Wilco: Yankee Hotel Foxtrot (2001)


JUNE 2009 IS WILCO MONTH AT SWEET GEORGIA BREEZES. WE’LL BE COVERING THE BAND’S RECORDED OUTPUT AND HITTING ON SOME OTHER THINGS ABOUTTHIS GREAT AMERICAN BAND.

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Wilco
Yankee Hotel Foxtrot
2001; Nonesuch Records

My Rating: 10/10

If SUMMERTEETH is Wilco’s OK COMPUTER, then YANKEE HOTEL FOXTROT is Wilco’s KID A. On SUMMERTEETH, WILCO proved themselves to be capable of pushing the envelope in just about any direction, but it seems that wasn’t enough for Tweedy. Whereas the band built symphonies out of songs on SUMMERTEETH, on YHF they take the tracks, demolish them, pick up the pieces, and glue them back together into staggering postmodern masterpieces. The album opens with “I am trying to break your heart”, a left-field folk song that seems to meander drunkenly down a city street. It’s as clear a signal as the band can send that you are in for something completely different on this record, and yet the song somehow manages to grab you and pull you into Wilco’s brave new world.

“Kamera” backs it up with a catchy, even-keeled, mid-tempo groover recalling jazz-rockers Steely Dan, only to descend into the most experimental piece on the record, “Radio Cure.” While it’s my opinion that “Radio Cure” is only essential in the way “Fitter Happier” is essential to Radiohead’s OK COMUTER, it could be argued that this is the record’s defining moment. When Tweedy howls, “Distance has no way of making love understandable”, he sucks you right into the album’s narrative, a meditation on communication and the distance between you and me.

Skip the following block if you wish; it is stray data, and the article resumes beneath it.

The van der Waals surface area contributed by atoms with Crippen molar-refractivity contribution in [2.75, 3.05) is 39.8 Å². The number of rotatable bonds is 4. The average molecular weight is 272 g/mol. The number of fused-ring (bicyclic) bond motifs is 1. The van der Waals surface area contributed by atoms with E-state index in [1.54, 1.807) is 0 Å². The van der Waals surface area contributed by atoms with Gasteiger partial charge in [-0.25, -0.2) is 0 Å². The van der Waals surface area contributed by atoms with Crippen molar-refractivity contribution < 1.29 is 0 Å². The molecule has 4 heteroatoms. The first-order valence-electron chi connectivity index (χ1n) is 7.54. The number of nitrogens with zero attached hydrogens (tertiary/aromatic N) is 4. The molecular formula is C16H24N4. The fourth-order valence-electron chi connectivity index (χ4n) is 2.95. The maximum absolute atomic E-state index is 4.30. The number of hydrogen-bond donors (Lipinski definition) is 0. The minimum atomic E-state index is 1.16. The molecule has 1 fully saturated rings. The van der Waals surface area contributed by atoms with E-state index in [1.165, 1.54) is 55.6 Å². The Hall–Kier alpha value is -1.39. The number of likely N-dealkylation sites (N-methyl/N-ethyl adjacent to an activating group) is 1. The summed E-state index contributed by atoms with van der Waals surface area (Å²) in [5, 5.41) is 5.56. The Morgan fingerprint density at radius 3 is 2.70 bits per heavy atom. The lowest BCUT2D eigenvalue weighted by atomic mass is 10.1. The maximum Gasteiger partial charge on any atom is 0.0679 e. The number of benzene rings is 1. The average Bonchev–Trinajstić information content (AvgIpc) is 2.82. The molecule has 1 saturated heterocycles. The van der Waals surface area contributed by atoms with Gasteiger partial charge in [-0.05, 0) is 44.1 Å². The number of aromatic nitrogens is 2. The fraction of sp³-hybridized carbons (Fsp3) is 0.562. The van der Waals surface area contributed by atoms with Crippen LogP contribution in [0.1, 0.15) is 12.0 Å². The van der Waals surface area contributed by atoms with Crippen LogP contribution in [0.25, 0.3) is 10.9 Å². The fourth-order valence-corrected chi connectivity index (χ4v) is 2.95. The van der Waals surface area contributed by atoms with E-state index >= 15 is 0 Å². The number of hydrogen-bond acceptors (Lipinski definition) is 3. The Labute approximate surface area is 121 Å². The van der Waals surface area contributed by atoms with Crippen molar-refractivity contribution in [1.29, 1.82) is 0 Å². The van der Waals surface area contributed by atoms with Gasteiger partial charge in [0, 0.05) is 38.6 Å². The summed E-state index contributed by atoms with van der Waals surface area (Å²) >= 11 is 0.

“War on War” gets things moving again, and “Jesus etc.” delivers the knock-out blow. Though written before September 11th, 2001, the song’s lyrical imagery of “tall-buildings shaking” and “voices singing sad sad songs” seems to neatly summarize the myriad national sentiments in the days following the attacks. Call it a historical accident, but Tweedy’s words, coupled with the album’s dual-structural cover art, lends the record a prophetic tone, especially when “Jesus” is followed by “Ashes of American Flags.” “Ashes” is apparently the third in a four part cycle of deconstructed folk songs, seemingly pushing ahead without a tempo, random instruments firing from every corner. “Heavy Metal Drummer” lightens things up a bit, recalling the midwestern nostalgia of BEING THERE, and “I’m the Man Who Loves You” even brings a little brass back into the mix.

“Pot Kettle Black”, though great, comes off with the least impact, while “Poor Places” is the last (and best) in the previously mentioned song cycle. As “Poor Places” drifts into ambient HAM radio transmissions, you start to see that this record is all about communication, about reaching out for something to hold onto in the darkness. The album ends with “Reservations”, a track that sharply contrasts the deadpan album opener with Tweedy’s complete emotional buy-in. Tweedy sings “I’ve got reservations about so many things but not about you” with such direct abandon that it seems as if the whole thing has been a complete transformation.

YANKEE HOTEL FOXTROT is Wilco’s avant-garde masterpiece, and rightfully deserves a place in the collection of any fan of good music. While not everyone will find everything here appealing, it nevertheless is one of the first great records of the 21st century.

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